Homing in on capital gains

CGT

Draft legislation confirms tightening of the rules on capital gains tax and your home.

The government has been reforming the tax system to make investment in residential property less attractive. Actions have included increasing stamp duty nd tax (mirrored in Scotland and Wales), reducing tax relief for mortgage interest and, from next tax year, creating a 30-day time limit for paying CGT on any residential property sale profits. There will be two further new changes

from April next year:

■ A reduction in the ‘final period exemption’. This is the period in which no CGT applies to a former main residence, and it will be halved to nine months in most circumstances – a problem if you buy your new home before selling your old one.

■ Letting relief, which exempts up to £40,000 of gain from tax, will only be available if the owner remains in shared occupancy with the tenant. So it won’t apply where the owner moves out.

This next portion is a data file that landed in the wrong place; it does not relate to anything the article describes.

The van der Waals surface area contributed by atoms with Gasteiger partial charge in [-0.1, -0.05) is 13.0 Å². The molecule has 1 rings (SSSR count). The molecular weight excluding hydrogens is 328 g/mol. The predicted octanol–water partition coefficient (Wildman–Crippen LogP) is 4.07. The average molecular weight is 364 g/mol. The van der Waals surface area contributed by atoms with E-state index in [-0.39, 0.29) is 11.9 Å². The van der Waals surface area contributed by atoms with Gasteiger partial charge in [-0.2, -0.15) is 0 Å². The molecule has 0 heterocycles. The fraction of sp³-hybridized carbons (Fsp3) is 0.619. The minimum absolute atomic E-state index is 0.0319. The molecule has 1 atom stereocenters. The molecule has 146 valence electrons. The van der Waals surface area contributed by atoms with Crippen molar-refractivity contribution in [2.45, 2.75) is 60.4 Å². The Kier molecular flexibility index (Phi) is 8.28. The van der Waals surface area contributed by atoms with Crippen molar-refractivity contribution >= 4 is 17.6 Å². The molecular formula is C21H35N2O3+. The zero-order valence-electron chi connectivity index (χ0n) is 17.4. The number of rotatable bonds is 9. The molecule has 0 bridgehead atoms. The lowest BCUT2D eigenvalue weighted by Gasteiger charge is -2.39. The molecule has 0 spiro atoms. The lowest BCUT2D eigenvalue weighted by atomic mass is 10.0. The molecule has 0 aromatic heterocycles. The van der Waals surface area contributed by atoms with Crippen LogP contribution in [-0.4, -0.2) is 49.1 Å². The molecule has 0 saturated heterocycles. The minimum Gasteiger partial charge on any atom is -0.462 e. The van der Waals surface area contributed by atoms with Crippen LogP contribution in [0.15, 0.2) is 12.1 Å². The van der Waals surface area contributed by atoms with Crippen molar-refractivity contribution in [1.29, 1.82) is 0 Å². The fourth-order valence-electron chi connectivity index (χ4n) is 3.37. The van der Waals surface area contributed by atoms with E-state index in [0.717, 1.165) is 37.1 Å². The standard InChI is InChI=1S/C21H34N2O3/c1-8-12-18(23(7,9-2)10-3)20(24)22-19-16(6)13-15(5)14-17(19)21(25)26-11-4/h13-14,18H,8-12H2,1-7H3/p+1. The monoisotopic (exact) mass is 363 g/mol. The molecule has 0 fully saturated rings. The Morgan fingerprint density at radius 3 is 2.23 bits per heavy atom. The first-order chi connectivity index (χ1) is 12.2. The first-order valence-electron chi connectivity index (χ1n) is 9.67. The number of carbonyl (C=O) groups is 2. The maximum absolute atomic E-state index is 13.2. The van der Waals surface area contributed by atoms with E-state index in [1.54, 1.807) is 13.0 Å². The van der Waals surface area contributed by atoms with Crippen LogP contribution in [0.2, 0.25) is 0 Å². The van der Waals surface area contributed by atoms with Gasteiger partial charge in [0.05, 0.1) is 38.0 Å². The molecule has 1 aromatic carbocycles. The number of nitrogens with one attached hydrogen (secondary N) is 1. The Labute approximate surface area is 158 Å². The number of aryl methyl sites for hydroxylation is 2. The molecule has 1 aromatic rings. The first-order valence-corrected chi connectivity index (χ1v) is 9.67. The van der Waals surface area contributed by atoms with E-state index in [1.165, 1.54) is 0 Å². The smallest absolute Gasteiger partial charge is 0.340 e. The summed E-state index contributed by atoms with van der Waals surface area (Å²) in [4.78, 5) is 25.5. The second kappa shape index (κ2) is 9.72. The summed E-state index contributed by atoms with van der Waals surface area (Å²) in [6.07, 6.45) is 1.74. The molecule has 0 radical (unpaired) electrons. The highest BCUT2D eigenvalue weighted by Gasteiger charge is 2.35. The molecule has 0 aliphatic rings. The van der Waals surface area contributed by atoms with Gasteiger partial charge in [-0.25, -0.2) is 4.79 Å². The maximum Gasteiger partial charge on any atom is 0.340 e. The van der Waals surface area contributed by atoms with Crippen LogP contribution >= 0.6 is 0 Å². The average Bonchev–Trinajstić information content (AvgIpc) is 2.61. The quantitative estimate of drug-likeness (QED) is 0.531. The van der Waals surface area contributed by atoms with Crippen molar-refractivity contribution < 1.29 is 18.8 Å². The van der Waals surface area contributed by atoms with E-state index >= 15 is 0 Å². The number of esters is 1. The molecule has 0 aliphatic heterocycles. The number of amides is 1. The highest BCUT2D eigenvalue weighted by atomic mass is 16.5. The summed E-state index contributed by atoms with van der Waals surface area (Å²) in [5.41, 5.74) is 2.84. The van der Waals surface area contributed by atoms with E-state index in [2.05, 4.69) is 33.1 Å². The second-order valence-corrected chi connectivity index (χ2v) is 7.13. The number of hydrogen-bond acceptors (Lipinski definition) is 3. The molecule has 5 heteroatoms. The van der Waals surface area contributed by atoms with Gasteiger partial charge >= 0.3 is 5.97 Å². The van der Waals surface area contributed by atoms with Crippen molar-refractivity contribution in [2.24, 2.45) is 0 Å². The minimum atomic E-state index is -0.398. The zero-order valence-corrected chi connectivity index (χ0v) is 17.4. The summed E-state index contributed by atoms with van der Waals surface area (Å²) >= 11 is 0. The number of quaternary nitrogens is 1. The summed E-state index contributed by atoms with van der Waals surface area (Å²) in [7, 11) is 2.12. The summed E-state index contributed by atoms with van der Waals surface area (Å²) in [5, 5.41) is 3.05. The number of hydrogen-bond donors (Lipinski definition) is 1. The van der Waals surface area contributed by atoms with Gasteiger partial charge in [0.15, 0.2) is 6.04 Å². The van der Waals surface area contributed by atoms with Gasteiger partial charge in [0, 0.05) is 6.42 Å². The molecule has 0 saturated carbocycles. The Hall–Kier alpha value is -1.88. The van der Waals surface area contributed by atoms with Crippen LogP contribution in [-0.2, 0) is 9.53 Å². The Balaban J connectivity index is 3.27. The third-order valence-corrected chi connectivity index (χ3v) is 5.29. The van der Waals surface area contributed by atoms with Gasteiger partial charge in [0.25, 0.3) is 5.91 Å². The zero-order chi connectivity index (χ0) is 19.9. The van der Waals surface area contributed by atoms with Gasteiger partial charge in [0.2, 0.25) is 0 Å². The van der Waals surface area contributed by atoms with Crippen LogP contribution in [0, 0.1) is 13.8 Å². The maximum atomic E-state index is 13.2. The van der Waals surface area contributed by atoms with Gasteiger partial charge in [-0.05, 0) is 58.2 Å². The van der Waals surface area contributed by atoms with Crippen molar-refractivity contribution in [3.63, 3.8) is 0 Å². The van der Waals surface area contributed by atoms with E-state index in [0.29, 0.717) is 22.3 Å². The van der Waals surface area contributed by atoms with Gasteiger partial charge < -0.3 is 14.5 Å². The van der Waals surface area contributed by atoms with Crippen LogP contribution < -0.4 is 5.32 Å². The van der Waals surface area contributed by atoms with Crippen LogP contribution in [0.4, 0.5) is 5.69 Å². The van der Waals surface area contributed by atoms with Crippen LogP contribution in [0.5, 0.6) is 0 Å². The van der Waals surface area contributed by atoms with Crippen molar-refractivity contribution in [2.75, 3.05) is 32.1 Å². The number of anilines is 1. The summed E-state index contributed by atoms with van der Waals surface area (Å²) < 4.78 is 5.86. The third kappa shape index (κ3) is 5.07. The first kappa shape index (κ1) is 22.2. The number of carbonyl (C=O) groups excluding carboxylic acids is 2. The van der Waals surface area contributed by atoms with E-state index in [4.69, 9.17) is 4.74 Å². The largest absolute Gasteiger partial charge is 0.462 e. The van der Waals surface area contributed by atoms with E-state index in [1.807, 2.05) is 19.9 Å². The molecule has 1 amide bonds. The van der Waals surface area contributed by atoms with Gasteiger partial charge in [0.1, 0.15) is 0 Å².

The government’s explanatory note says that “These changes are intended to make private residence relief fairer and…better targets…reliefs at owner occupiers, in line with broader tax strategy to promote home ownership”.

If you are thinking of moving home but retaining your current property, both measures provide food for thought.

 

The value of tax reliefs depends on your individual circumstances. Tax laws can change. The Financial Conduct Authority does not regulate tax advice.

 

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The information in this article does not constitute advice and should be used for informational purposes only. This content has been provided to Helm Godfrey by Taxbriefs.